3 reasons for apparel companies to consider Hispanics in their go-to-market strategies
Every business leader knows that it is easier to grow sales by engaging existing customers than acquiring new ones. And yet, as apparel brands currently focus on driving Back-to-School and Fall Season sales in a highly competitive landscape, they keep missing opportunities to build deeper relationships with Hispanics, a large and growing fashion-focused segment.
Although Hispanics represent a $31 billion apparel market and Hispanic households spend $250 more per year than the average American household, apparel brands only invest 2% of their measured media dollars on Hispanics. Apparel retailers fare a little better, allocating 6% of their ad spending to Hispanic media. This is far below Hispanic contribution to the industry’s sales.
Here are 3 reasons why apparel brands and retailers should engage Hispanics to differentiate and grow their business:
Hispanics are apparel super-consumers. They spend more on apparel, primarily because they have larger families. In fact, Latinos spend 50% more-than-average on clothing for kids less than 15 years old. They also devote a 42% higher share of their income to apparel expenditures than the average American.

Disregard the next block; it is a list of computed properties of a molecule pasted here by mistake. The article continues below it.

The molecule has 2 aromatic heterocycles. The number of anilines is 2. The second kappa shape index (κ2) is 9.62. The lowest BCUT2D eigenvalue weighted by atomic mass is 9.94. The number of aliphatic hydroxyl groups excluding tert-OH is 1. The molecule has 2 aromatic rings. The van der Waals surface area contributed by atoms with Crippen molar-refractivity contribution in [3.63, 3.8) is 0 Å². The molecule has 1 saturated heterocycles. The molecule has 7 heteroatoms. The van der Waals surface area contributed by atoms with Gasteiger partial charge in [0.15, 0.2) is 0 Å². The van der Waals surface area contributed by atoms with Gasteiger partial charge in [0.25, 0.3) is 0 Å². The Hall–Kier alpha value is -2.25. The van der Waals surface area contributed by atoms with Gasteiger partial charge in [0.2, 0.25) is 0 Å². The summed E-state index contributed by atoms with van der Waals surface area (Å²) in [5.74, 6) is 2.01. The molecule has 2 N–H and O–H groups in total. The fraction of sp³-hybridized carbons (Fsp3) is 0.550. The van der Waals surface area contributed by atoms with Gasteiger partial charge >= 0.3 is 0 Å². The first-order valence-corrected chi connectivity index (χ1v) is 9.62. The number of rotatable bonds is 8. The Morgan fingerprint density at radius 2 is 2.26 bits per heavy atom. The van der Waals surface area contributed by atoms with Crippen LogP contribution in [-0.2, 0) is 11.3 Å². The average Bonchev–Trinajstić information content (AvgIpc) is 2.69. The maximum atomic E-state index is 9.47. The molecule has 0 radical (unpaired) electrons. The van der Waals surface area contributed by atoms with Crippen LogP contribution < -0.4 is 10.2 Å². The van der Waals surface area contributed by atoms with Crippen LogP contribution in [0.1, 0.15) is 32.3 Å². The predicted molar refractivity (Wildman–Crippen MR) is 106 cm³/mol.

Hispanics differ in their attitudes toward apparel. Latinos are younger than the average American and more image-conscious since Latino culture is group-oriented. Thus, Hispanics are more likely to buy clothes every season to keep up with the latest fashions and are less concerned with apparel functionality and comfort. And they seek deals on those fashion-forward items – 70% of Latinas and 60% of Latinos say they buy clothing when it is on sale.
Hispanics are more involved with apparel marketing channels.They are more likely to use fashion magazines to determine what clothes to buy and are using mobile devices for local shopping in a 25-mile radius of their home at a higher rate than non-Hispanics.
Once an apparel company decides that Hispanics are a segment worth pursuing, they need to develop plans to engage Latinos both through mainstream tactics and with targeted initiatives. In my next post, I will discuss ideas for fashion brands and apparel retailers to consider.
In the meantime, check out these posts for some initial food for thought:
– “Jeans – what is «Hispanic» about them” – Part I
– “Jeans – what is «Hispanic» about them” – Part II
– “Should you launch Hispanic-targeted products?”